Quantum Hall effect

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The quantum Hall effect (or integer quantum Hall effect) is a quantum-mechanical version of the Hall effect, observed in two-dimensional electron systems subjected to low temperatures and strong magnetic fields, in which the Hall conductance σ undergoes quantum Hall transitions to take on the quantized values

${\displaystyle \sigma ={\frac {I_{\text{channel}}}{V_{\text{Hall}}}}=\nu \;{\frac {e^{2}}{h}},}$

where ${\displaystyle I_{\text{channel}}}$ is the channel current, ${\displaystyle V_{\text{Hall}}}$ is the Hall voltage, e is the elementary charge and h is Planck's constant. The prefactor: ${\displaystyle \nu }$ is known as the "filling factor", and can take on either integer (${\displaystyle \nu }$ = 1, 2, 3, ...) or fractional (${\displaystyle \nu }$ = 1/3, 2/5, 3/7, 2/3, 3/5, 1/5, 2/9, 3/13, 5/2, 12/5, ...) values. The quantum Hall effect is referred to as the integer or fractional quantum Hall effect depending on whether ${\displaystyle \nu }$ is an integer or fraction, respectively.

The striking feature of the integer quantum Hall effect is the persistence of the quantization (i.e. the Hall plateau) as the electron density is varied. Since the electron density remains constant when the Fermi level is in a clean spectral gap, this situation corresponds to one where the Fermi level is an energy with a finite density of states, though these states are localized (see Anderson localization).

The fractional quantum Hall effect is more complicated, as its existence relies fundamentally on electron–electron interactions. Although the microscopic origins of the fractional quantum Hall effect are unknown, there are several phenomenological approaches that provide accurate approximations. For example, the effect can be thought of as an integer quantum Hall effect, not of electrons but of charge-flux composites known as composite fermions. In 1988, it was proposed that there was quantum Hall effect without Landau levels.[1] This quantum Hall effect is referred to as the quantum anomalous Hall (QAH) effect. There is also a new concept of the quantum spin Hall effect which is an analogue of the quantum Hall effect, where spin currents flow instead of charge currents.[2]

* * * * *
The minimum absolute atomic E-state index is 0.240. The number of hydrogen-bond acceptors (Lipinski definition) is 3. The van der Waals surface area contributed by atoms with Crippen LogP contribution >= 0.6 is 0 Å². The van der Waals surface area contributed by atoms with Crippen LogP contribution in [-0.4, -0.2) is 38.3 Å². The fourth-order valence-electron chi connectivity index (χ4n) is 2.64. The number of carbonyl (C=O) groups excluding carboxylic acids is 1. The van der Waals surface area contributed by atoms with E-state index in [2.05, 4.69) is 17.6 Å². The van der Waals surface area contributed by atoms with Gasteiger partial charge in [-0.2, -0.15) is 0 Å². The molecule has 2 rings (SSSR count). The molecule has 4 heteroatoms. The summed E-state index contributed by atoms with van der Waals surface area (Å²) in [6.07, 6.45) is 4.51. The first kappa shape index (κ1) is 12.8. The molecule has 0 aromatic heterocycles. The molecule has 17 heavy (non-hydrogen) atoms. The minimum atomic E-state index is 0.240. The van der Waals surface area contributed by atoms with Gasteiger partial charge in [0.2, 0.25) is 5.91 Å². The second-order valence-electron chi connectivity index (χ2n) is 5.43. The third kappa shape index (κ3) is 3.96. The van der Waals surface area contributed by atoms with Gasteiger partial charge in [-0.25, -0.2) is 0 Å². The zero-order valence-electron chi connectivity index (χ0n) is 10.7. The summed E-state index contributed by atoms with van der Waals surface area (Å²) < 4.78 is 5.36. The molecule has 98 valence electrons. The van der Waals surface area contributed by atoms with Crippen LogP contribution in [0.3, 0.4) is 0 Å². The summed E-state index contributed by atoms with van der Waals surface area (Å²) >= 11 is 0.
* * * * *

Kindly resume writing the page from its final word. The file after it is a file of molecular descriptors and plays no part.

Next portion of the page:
Applications

The quantization of the Hall conductance has the important property of being exceedingly precise. Actual measurements of the Hall conductance have been found to be integer or fractional multiples of e2/h to nearly one part in a billion. This phenomenon, referred to as "exact quantization", has been shown to be a subtle manifestation of the principle of gauge invariance.[3] It has allowed for the definition of a new practical standard for electrical resistance, based on the resistance quantum given by the von Klitzing constant RK = h/e2 = 25812.807557(18) Ω.[4] This is named after Klaus von Klitzing, the discoverer of exact quantization. Since 1990, a fixed conventional value RK-90 is used in resistance calibrations worldwide.[5] The quantum Hall effect also provides an extremely precise independent determination of the fine structure constant, a quantity of fundamental importance in quantum electrodynamics.

History

The integer quantization of the Hall conductance was originally predicted by Ando, Matsumoto, and Uemura in 1975, on the basis of an approximate calculation which they themselves did not believe to be true.[6] Several researchers subsequently observed the effect in experiments carried out on the inversion layer of MOSFETs.[7] It was only in 1980 that Klaus von Klitzing, working at the high magnetic field laboratory in Grenoble with silicon-based samples developed by Michael Pepper and Gerhard Dorda, made the unexpected discovery that the Hall conductivity was exactly quantized.[8] For this finding, von Klitzing was awarded the 1985 Nobel Prize in Physics. The link between exact quantization and gauge invariance was subsequently found by Robert Laughlin, who connected the quantized conductivity to the quantized charge transport in Thouless charge pump.[3][9] Most integer quantum Hall experiments are now performed on gallium arsenide heterostructures, although many other semiconductor materials can be used. In 2007, the integer quantum Hall effect was reported in graphene at temperatures as high as room temperature,[10] and in the oxide ZnO-MgxZn1−xO.[11]

Integer quantum Hall effect – Landau levels

In two dimensions, when classical electrons are subjected to a magnetic field they follow circular cyclotron orbits. When the system is treated quantum mechanically, these orbits are quantized. The energy levels of these quantized orbitals take on discrete values: